Helium Angel, Early Clue To a New Direction


By PopMatters Staff

I get CDs all the time from unsigned bands who have pooled all their resources to put out their own records. Most of the time, the results are quite predictable—poor sound and material that needs more work. So imagine my surprise when the opening chords of “The Crowd Appears” came blasting out of my stereo, and I suddenly felt a bit like the way those lucky punters must have felt standing around the beer-sodden pubs of 1977 London listening to a young Woking band, who married soulful mod pop to punk fury—The Jam.

Helium Angel are a young mod band from San Francisco, so correctly mod in fact, that they thank their local Vespa Club and their scooter suppliers in the liner notes. The influences are all right too—The Jam, The Who, The Small Faces. But like the Small Faces before them, Helium Angel clearly dig psychedelia too, though theirs seem to come mainly from the Byrd’s “Eight Miles High” school.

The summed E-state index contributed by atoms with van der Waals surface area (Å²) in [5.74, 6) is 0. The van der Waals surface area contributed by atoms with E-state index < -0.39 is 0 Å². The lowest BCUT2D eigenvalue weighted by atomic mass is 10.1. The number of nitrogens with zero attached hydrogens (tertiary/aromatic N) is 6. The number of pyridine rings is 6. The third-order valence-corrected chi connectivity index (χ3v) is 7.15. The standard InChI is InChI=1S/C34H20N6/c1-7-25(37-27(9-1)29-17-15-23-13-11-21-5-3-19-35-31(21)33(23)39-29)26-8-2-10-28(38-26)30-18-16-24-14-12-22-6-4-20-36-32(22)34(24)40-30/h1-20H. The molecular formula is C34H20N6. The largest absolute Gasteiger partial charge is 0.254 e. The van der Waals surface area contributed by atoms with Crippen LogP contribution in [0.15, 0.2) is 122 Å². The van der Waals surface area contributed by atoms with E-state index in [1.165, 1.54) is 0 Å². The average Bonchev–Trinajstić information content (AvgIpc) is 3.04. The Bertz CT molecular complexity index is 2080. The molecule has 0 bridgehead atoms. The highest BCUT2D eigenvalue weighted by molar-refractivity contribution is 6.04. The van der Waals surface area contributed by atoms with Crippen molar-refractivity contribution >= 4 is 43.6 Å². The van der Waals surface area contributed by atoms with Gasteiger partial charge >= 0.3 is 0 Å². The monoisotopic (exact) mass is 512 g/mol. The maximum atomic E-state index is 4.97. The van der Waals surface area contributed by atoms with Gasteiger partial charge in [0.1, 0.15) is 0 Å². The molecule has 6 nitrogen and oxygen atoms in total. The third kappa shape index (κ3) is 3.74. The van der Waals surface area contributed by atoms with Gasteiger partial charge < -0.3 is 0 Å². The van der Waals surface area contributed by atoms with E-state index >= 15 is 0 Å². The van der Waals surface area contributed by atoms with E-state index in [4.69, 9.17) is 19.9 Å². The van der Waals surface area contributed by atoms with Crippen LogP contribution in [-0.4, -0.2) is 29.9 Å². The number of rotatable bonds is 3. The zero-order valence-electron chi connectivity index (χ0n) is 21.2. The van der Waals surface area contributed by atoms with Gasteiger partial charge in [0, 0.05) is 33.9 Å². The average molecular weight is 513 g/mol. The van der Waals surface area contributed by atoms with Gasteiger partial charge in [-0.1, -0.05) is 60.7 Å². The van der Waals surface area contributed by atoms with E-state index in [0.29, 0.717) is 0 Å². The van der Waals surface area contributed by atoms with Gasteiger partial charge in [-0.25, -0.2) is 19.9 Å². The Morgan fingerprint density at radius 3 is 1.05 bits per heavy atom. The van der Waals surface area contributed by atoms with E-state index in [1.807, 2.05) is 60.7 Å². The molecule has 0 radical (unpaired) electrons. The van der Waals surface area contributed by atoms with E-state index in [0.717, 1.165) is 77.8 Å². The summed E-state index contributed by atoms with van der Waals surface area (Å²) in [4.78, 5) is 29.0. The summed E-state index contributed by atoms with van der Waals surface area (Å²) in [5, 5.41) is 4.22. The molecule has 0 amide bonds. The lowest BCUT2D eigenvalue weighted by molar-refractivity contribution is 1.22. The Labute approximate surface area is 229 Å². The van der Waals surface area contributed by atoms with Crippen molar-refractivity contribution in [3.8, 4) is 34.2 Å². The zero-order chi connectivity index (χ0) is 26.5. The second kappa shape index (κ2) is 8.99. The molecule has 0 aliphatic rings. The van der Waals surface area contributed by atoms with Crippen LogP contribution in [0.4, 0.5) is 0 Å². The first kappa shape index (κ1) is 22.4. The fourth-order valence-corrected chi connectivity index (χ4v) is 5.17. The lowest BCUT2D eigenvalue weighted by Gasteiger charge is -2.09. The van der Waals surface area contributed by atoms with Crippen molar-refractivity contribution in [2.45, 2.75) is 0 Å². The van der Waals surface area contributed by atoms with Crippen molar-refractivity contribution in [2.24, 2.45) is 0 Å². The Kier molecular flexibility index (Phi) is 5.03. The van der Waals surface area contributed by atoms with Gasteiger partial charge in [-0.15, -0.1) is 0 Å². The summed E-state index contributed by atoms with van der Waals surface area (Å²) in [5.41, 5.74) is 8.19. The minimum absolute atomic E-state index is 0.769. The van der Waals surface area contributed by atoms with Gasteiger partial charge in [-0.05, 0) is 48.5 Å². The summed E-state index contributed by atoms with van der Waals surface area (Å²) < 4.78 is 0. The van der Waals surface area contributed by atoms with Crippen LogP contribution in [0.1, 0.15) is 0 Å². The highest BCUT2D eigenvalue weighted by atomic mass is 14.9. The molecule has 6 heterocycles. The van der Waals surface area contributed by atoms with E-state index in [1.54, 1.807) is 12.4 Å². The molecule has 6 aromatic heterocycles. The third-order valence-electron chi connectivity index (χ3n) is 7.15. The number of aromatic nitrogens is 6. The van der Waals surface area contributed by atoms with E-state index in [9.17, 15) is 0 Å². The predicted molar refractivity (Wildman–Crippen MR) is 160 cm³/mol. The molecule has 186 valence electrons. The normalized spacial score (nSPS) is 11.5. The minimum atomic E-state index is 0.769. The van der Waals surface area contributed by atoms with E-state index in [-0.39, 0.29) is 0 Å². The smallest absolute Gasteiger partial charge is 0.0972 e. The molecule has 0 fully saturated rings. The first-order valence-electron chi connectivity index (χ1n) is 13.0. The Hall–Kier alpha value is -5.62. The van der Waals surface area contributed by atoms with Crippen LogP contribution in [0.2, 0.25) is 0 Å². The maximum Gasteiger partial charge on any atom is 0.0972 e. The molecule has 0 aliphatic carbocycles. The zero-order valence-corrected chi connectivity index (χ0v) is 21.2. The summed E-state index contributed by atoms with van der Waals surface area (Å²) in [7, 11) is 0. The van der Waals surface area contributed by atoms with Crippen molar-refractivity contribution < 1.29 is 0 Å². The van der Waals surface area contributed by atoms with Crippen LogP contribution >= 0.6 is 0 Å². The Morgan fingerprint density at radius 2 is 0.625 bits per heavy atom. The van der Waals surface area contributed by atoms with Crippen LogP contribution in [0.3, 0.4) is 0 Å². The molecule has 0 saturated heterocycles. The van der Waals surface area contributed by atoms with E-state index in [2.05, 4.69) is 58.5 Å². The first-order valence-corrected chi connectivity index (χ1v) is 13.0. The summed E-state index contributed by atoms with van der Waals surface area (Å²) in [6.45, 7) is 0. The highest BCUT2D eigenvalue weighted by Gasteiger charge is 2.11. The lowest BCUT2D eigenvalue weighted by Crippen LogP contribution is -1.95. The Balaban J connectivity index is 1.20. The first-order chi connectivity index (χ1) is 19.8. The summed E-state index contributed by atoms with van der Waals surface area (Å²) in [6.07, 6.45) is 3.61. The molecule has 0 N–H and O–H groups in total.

As the album wears on, you realize there’s not a lot of fury here, but then Helium Angel aren’t playing in the shadow of Thatcherism and the Sex Pistols either. There is plenty of self-assured, catchy and crunchy power pop (yes, crunchy can be good), played with the confidence and ability only earned through generous amounts of practice, live playing and, dammit, heart. The punkiest song on the block is “When the Plane Touched Down,” about equal parts Who and Buzzcocks. Here and there, Keith Moon-style drums surface, but then so do Beatlesque harmonies, and a slashing Pete Townshend-ish rhythm guitar. I bet these guys have done a few windmills on their guitars—at least in front of their mirrors. It all adds up to an exciting debut, that while it could use a bit more variety, clearly sets them up for a killer effort next time around.

Published at: http://www.popmatters.com/pm/review/heliumangel-early/